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Restoring a dead person back to life


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#1    thedutchiedutch

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Posted 29 December 2011 - 04:24 PM

Was just thinking about this. If a woolly mammoth can be cloned from frozen DNA, according to Japanese scientists.

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Does that mean that we could also actually restore (a dead person) to life ? By using it's DNA ? If so, can you imagine, for example, a family that lost a very young child, like a baby. Could science restore the same baby back to life with help of the baby's DNA, so the family has the same baby back again to start over again ?

So do I have time for a last smoke and a pancake or what?

#2    rashore

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Posted 29 December 2011 - 04:33 PM

Well, I think a problem with that would be that they wouldn't get the same baby back. The body would be a perfect clone, and that's it. The soul, mentality, personality or however you want to call it would be gone with the deceased, and a clone would have a different one.


#3    thedutchiedutch

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Posted 29 December 2011 - 04:42 PM

View Postrashore, on 29 December 2011 - 04:33 PM, said:

Well, I think a problem with that would be that they wouldn't get the same baby back. The body would be a perfect clone, and that's it. The soul, mentality, personality or however you want to call it would be gone with the deceased, and a clone would have a different one.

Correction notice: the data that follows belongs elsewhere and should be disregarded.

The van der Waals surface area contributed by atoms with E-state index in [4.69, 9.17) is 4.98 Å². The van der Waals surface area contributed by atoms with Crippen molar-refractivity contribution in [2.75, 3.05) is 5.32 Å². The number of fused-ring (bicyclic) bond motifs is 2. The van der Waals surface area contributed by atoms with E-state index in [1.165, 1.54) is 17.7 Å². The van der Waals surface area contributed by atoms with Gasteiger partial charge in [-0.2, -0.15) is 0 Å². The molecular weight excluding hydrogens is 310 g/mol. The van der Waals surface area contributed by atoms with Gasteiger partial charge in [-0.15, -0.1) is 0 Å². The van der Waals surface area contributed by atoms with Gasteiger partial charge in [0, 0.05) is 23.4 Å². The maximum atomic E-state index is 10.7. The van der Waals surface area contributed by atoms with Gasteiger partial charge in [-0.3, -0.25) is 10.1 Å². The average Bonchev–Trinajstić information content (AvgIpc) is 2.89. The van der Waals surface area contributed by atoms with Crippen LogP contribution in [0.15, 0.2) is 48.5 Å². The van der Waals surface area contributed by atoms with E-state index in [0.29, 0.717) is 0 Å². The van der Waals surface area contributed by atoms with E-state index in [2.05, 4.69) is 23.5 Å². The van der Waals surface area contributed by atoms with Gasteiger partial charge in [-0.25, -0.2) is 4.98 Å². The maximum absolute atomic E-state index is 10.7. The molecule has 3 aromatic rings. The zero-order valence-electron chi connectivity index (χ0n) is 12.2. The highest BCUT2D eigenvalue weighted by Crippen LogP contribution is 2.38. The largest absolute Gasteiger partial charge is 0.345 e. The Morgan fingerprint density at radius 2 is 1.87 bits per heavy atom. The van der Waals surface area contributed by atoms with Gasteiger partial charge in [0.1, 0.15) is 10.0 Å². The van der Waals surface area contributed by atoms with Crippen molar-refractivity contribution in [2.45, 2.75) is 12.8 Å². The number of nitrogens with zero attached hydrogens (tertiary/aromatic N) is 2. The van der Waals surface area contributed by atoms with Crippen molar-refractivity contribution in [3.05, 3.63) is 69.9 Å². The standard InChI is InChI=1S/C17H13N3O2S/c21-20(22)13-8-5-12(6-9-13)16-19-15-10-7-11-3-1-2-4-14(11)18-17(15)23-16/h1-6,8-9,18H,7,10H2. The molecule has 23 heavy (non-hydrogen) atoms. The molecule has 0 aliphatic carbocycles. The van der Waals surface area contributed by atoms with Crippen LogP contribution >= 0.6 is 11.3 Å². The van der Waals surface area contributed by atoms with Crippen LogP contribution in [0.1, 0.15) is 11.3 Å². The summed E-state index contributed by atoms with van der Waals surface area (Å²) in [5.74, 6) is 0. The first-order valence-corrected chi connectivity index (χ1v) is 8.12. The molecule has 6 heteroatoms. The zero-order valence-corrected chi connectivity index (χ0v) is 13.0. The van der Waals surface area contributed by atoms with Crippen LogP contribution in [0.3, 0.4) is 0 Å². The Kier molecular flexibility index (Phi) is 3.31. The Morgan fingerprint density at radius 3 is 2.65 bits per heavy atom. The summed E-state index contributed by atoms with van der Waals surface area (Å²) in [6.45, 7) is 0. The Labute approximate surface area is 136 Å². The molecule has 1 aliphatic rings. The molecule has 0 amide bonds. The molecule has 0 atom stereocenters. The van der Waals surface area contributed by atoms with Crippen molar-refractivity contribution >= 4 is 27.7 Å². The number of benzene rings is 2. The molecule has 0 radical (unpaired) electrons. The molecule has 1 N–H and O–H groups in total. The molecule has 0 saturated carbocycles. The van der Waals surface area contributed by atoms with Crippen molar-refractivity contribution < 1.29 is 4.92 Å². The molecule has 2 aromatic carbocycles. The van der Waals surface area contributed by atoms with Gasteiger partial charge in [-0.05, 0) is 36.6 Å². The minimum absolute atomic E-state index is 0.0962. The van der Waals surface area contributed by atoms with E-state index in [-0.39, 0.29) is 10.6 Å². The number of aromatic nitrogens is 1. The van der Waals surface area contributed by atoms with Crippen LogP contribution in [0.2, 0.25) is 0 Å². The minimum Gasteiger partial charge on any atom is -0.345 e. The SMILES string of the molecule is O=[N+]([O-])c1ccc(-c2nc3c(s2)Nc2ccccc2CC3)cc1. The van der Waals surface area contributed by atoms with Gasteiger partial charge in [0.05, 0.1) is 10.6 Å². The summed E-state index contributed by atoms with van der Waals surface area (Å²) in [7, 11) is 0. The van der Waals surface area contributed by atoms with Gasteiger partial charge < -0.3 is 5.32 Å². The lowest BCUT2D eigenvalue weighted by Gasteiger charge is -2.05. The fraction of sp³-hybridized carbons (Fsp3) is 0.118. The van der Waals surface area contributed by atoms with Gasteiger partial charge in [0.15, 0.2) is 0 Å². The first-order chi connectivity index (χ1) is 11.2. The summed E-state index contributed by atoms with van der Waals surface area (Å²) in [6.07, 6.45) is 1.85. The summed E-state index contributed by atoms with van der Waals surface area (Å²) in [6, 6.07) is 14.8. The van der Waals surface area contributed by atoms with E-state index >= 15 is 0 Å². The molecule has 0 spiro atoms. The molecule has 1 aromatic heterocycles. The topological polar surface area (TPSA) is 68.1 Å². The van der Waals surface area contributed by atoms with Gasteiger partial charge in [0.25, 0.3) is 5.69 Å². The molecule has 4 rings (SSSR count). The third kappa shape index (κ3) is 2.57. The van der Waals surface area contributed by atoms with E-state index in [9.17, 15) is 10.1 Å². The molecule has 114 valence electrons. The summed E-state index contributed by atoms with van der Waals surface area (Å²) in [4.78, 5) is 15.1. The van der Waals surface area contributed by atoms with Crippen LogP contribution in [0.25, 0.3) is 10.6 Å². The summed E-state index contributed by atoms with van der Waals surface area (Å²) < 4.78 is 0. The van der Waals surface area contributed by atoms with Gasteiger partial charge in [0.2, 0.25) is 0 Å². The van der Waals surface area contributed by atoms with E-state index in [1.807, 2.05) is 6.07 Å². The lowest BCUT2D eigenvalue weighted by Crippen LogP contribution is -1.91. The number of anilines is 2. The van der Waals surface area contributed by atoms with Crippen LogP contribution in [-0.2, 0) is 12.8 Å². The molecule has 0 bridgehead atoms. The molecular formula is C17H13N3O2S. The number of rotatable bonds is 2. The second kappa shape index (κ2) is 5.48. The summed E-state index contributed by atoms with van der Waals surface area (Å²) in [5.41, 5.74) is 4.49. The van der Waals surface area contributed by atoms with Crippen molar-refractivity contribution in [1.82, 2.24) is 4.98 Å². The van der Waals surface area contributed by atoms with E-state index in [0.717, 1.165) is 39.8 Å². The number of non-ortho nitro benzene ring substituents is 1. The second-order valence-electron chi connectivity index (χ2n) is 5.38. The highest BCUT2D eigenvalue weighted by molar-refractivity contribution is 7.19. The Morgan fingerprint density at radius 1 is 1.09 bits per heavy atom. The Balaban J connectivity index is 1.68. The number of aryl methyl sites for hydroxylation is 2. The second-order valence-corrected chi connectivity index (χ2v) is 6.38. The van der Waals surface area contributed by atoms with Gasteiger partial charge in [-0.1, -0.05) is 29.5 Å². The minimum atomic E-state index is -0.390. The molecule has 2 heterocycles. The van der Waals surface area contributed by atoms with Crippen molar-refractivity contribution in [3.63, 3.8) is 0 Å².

True, but don't we, as parents pave the road for a child's mentality and personality, with how we treat, love and teach them ?

So do I have time for a last smoke and a pancake or what?

#4    rashore

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Posted 29 December 2011 - 05:06 PM

View Postthedutchiedutch, on 29 December 2011 - 04:42 PM, said:

True, but don't we, as parents pave the road for a child's mentality and personality, with how we treat, love and teach them ?

Yes, nurture does play a role... But so does nature. If all it took was the same genetic material being treated the same, some physical identical twins would have exactly the same personality as well, and usually they don't. It is in their nature to be different, even if their nurturing is the same.
We as parents may pave the road, but the child still drives their own car on it.

Personally, I think cloning a person to replace a deceased is kind of morally wrong. There is good reason for birth, life, and death cycle- and if we could simply negate part of that cycle, it's likely we would value life less in general. And it's just kind of weird if a person can't get over a loss to the point that they will try anything, including cloning and forcing the resulting life to behave exactly the same as the life that is gone.


#5    Mr_Snstr

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Posted 29 December 2011 - 05:07 PM

View Postthedutchiedutch, on 29 December 2011 - 04:42 PM, said:

True, but don't we, as parents pave the road for a child's mentality and personality, with how we treat, love and teach them ?

That's true; cloning a lost child would just be an expensive and complicated way to just have another child. Why not cut the cost and complication and do it the old fashion way; IE doin' it, horizontal tango, showin' her the O face, etc, etc, unprotected intercourse during ovulation.

Though there are other applications; beside the one you mentioned. Wonder how far off we are from cloning and brain transplants...


#6    rashore